• Greece's Stefanos Tsitsipas, 19, could be a dangerous floater in the men's draw at Roland Garros. (AAP)
He's the first Greek man to make tennis's top 100 and now teenage sensation Stefanos Tsitsipas hopes to make his mark at the French Open in Paris.
By
SBS Sport

Source:
AAP
27 May 2018 - 7:15 AM  UPDATED 27 May 2018 - 7:15 AM

Beware a Greek bearing a backhand from the Gods.

Stefanos Tsitsipas most probably will not win the French Open this year but such have been the strides he has made the 19-year-old could be a dangerous floater in the men's draw.

A year ago the Athenian was ranked 205th but he arrived at Roland Garros in 2018 as the world No.40.

The first Greek man to reach the top 100 he made everyone sit up and take notice in April when he also became the first from his country for 45 years to contest an ATP Tour final, losing to Rafael Nadal in Barcelona.

On the way, he beat then-world No.7 Dominic Thiem and Spanish clay-court specialist Pablo Carreno Busta.

A week later, he beat then-world No.8 eight Kevin Anderson on the way to the semi-finals in Estoril.

So there will be plenty of attention on Tsitsipas next week in his fourth grand slam main-draw appearance.

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Should he beat Spanish qualifier Carlos Taberner and record a first grand slam win, it could set up the standout match of the second round - against Austrian Thiem, the only man to beat Nadal on clay in the past 12 months.

Former French Open champion Jim Courier, working as a commentator for ITV, will be having a word with his producer to make sure he is calling that potential clash.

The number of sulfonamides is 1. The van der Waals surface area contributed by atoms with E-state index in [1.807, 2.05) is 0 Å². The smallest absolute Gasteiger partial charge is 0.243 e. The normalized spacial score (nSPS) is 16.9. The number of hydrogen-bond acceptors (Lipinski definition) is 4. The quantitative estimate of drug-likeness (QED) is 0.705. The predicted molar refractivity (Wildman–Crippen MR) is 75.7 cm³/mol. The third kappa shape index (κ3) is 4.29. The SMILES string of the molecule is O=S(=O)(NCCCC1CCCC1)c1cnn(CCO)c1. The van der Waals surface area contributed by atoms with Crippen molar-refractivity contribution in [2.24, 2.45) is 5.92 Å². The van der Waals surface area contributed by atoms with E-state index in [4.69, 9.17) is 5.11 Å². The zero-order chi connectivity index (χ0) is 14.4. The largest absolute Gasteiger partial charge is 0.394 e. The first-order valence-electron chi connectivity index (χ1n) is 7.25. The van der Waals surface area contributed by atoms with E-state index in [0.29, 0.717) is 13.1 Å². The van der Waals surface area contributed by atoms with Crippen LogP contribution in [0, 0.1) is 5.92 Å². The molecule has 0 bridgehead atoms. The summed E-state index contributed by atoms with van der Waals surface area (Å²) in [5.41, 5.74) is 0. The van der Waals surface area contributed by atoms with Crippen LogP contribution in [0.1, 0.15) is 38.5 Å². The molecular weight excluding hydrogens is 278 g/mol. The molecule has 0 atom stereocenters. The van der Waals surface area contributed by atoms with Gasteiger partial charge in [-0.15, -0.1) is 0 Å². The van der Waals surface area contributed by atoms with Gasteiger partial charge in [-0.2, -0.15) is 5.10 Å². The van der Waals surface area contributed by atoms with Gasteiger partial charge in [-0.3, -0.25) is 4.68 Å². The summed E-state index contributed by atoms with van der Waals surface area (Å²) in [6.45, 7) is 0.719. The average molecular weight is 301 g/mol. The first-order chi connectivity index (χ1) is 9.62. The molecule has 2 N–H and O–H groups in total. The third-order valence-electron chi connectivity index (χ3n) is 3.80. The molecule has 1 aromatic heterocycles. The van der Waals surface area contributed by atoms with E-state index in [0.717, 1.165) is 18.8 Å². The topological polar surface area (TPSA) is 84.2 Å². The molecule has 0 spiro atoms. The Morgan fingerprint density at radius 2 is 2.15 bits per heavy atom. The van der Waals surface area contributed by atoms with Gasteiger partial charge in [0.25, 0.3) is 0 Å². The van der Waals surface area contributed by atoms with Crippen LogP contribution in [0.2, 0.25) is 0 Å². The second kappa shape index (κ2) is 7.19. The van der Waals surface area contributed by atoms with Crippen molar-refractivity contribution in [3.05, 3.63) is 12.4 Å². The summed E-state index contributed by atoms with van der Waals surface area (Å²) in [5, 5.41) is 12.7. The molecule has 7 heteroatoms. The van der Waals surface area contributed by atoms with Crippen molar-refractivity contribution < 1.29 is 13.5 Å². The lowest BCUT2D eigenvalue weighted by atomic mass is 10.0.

"He is really talented, a great flowing backhand and he's about six foot three so he's about the perfect build for the modern game, and he played awfully well in Barcelona," Courier said.

"He has a tough draw with Thiem second round. He's a danger for sure, though even if Thiem is such a physical player.

"I hope I get to call that match if they get there."

Tsitsipas's rise has sparked a wave of interest in tennis in Greece with the teenager saying "it has gone viral".

"Many people were talking about it and I had plenty of interviews that I did on big channels in Greece for big media centres. It got people's attention," he said.

"There were some politicians who congratulated me, so I was very happy I got so much attention.

"It makes me motivated to do even better in the future, and become even more popular.

"I hope to inspire more people to play tennis in Greece."